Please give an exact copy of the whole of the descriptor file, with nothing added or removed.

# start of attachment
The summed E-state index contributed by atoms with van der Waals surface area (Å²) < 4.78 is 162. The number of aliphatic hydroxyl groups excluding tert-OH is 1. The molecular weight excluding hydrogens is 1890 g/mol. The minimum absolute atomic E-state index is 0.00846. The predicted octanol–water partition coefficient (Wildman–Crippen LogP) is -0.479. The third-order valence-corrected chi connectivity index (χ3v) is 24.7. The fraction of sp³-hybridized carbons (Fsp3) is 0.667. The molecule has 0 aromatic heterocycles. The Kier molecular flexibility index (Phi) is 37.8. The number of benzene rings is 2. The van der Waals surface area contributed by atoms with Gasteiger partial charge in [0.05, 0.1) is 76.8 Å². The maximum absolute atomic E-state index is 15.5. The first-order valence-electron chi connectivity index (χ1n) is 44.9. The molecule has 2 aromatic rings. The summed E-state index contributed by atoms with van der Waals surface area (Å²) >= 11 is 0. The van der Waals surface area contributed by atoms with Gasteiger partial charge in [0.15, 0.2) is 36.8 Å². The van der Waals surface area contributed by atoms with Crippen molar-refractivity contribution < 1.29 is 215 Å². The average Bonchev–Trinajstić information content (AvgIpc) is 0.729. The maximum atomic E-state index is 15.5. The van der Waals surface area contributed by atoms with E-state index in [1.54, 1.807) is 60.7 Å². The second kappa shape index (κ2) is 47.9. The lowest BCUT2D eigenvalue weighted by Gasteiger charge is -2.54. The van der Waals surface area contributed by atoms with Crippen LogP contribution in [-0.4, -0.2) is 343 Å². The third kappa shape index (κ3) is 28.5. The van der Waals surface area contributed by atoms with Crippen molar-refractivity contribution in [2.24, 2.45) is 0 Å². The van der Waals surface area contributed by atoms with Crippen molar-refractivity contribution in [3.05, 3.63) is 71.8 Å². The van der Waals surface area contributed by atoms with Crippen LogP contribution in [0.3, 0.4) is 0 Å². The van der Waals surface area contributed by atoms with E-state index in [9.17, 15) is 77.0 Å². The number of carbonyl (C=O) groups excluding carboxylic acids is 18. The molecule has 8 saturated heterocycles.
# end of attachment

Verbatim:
The summed E-state index contributed by atoms with van der Waals surface area (Å²) < 4.78 is 162. The number of aliphatic hydroxyl groups excluding tert-OH is 1. The molecular weight excluding hydrogens is 1890 g/mol. The minimum absolute atomic E-state index is 0.00846. The predicted octanol–water partition coefficient (Wildman–Crippen LogP) is -0.479. The third-order valence-corrected chi connectivity index (χ3v) is 24.7. The fraction of sp³-hybridized carbons (Fsp3) is 0.667. The molecule has 0 aromatic heterocycles. The Kier molecular flexibility index (Phi) is 37.8. The number of benzene rings is 2. The van der Waals surface area contributed by atoms with Gasteiger partial charge in [0.05, 0.1) is 76.8 Å². The maximum absolute atomic E-state index is 15.5. The first-order valence-electron chi connectivity index (χ1n) is 44.9. The molecule has 2 aromatic rings. The summed E-state index contributed by atoms with van der Waals surface area (Å²) >= 11 is 0. The van der Waals surface area contributed by atoms with Gasteiger partial charge in [0.15, 0.2) is 36.8 Å². The van der Waals surface area contributed by atoms with Crippen molar-refractivity contribution < 1.29 is 215 Å². The average Bonchev–Trinajstić information content (AvgIpc) is 0.729. The maximum atomic E-state index is 15.5. The van der Waals surface area contributed by atoms with E-state index in [1.54, 1.807) is 60.7 Å². The second kappa shape index (κ2) is 47.9. The lowest BCUT2D eigenvalue weighted by Gasteiger charge is -2.54. The van der Waals surface area contributed by atoms with Crippen LogP contribution in [-0.4, -0.2) is 343 Å². The third kappa shape index (κ3) is 28.5. The van der Waals surface area contributed by atoms with Crippen molar-refractivity contribution in [2.24, 2.45) is 0 Å². The van der Waals surface area contributed by atoms with Crippen molar-refractivity contribution in [3.05, 3.63) is 71.8 Å². The van der Waals surface area contributed by atoms with Crippen LogP contribution in [0.3, 0.4) is 0 Å². The van der Waals surface area contributed by atoms with E-state index in [9.17, 15) is 77.0 Å². The number of carbonyl (C=O) groups excluding carboxylic acids is 18. The molecule has 8 saturated heterocycles.